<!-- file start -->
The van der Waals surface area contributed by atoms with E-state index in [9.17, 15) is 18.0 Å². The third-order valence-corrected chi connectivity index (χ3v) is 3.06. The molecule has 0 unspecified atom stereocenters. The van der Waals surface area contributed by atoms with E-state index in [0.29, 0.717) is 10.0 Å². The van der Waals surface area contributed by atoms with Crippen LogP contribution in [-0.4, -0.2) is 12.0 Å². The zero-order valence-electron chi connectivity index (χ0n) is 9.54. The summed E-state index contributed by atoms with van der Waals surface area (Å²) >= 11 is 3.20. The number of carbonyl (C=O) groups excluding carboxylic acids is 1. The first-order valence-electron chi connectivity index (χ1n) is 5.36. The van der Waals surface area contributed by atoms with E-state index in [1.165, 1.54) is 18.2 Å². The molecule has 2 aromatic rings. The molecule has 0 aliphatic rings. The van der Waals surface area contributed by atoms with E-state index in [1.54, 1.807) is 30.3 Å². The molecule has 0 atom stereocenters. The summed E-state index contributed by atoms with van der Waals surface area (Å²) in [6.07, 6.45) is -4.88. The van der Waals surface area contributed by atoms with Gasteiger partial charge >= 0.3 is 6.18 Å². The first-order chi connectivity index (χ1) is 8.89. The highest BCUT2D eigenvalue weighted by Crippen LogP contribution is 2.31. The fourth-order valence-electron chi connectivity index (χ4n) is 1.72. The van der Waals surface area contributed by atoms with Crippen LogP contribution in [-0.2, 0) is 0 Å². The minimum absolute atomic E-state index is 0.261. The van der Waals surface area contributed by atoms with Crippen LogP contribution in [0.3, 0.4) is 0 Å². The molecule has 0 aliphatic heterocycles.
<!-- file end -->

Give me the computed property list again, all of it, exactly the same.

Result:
The van der Waals surface area contributed by atoms with E-state index in [9.17, 15) is 18.0 Å². The third-order valence-corrected chi connectivity index (χ3v) is 3.06. The molecule has 0 unspecified atom stereocenters. The van der Waals surface area contributed by atoms with E-state index in [0.29, 0.717) is 10.0 Å². The van der Waals surface area contributed by atoms with Crippen LogP contribution in [-0.4, -0.2) is 12.0 Å². The zero-order valence-electron chi connectivity index (χ0n) is 9.54. The summed E-state index contributed by atoms with van der Waals surface area (Å²) >= 11 is 3.20. The number of carbonyl (C=O) groups excluding carboxylic acids is 1. The first-order valence-electron chi connectivity index (χ1n) is 5.36. The van der Waals surface area contributed by atoms with E-state index in [1.165, 1.54) is 18.2 Å². The molecule has 2 aromatic rings. The molecule has 0 aliphatic rings. The van der Waals surface area contributed by atoms with E-state index in [1.54, 1.807) is 30.3 Å². The molecule has 0 atom stereocenters. The summed E-state index contributed by atoms with van der Waals surface area (Å²) in [6.07, 6.45) is -4.88. The van der Waals surface area contributed by atoms with Gasteiger partial charge >= 0.3 is 6.18 Å². The first-order chi connectivity index (χ1) is 8.89. The highest BCUT2D eigenvalue weighted by Crippen LogP contribution is 2.31. The fourth-order valence-electron chi connectivity index (χ4n) is 1.72. The van der Waals surface area contributed by atoms with Crippen LogP contribution in [-0.2, 0) is 0 Å². The minimum absolute atomic E-state index is 0.261. The van der Waals surface area contributed by atoms with Crippen LogP contribution in [0.3, 0.4) is 0 Å². The molecule has 0 aliphatic heterocycles.